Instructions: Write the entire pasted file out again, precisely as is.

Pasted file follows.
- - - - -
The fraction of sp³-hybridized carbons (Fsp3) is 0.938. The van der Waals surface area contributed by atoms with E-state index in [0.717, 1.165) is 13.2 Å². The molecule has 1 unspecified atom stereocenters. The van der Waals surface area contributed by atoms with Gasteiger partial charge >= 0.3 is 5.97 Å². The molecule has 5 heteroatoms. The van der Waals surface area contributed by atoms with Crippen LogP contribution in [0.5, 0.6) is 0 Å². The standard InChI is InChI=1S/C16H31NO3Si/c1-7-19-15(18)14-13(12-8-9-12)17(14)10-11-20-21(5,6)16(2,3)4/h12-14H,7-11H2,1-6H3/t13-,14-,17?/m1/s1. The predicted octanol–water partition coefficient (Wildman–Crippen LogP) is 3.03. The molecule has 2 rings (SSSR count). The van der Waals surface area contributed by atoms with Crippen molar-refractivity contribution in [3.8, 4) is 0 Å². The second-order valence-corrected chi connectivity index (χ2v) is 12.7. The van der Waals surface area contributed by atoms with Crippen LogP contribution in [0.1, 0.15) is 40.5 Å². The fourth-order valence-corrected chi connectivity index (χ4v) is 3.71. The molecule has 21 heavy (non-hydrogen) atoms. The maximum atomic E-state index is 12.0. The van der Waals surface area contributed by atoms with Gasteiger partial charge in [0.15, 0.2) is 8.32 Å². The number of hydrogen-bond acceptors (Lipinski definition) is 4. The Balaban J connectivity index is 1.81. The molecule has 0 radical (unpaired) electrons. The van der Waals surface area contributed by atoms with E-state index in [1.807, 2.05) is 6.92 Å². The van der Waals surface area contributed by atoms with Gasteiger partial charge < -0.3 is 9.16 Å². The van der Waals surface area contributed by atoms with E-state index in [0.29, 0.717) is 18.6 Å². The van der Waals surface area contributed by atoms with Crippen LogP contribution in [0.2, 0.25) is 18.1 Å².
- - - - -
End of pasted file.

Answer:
The fraction of sp³-hybridized carbons (Fsp3) is 0.938. The van der Waals surface area contributed by atoms with E-state index in [0.717, 1.165) is 13.2 Å². The molecule has 1 unspecified atom stereocenters. The van der Waals surface area contributed by atoms with Gasteiger partial charge >= 0.3 is 5.97 Å². The molecule has 5 heteroatoms. The van der Waals surface area contributed by atoms with Crippen LogP contribution in [0.5, 0.6) is 0 Å². The standard InChI is InChI=1S/C16H31NO3Si/c1-7-19-15(18)14-13(12-8-9-12)17(14)10-11-20-21(5,6)16(2,3)4/h12-14H,7-11H2,1-6H3/t13-,14-,17?/m1/s1. The predicted octanol–water partition coefficient (Wildman–Crippen LogP) is 3.03. The molecule has 2 rings (SSSR count). The van der Waals surface area contributed by atoms with Crippen molar-refractivity contribution in [3.8, 4) is 0 Å². The second-order valence-corrected chi connectivity index (χ2v) is 12.7. The van der Waals surface area contributed by atoms with Crippen LogP contribution in [0.1, 0.15) is 40.5 Å². The fourth-order valence-corrected chi connectivity index (χ4v) is 3.71. The molecule has 21 heavy (non-hydrogen) atoms. The maximum atomic E-state index is 12.0. The van der Waals surface area contributed by atoms with Gasteiger partial charge in [0.15, 0.2) is 8.32 Å². The number of hydrogen-bond acceptors (Lipinski definition) is 4. The Balaban J connectivity index is 1.81. The molecule has 0 radical (unpaired) electrons. The van der Waals surface area contributed by atoms with E-state index in [1.807, 2.05) is 6.92 Å². The van der Waals surface area contributed by atoms with Gasteiger partial charge < -0.3 is 9.16 Å². The van der Waals surface area contributed by atoms with E-state index in [0.29, 0.717) is 18.6 Å². The van der Waals surface area contributed by atoms with Crippen LogP contribution in [0.2, 0.25) is 18.1 Å².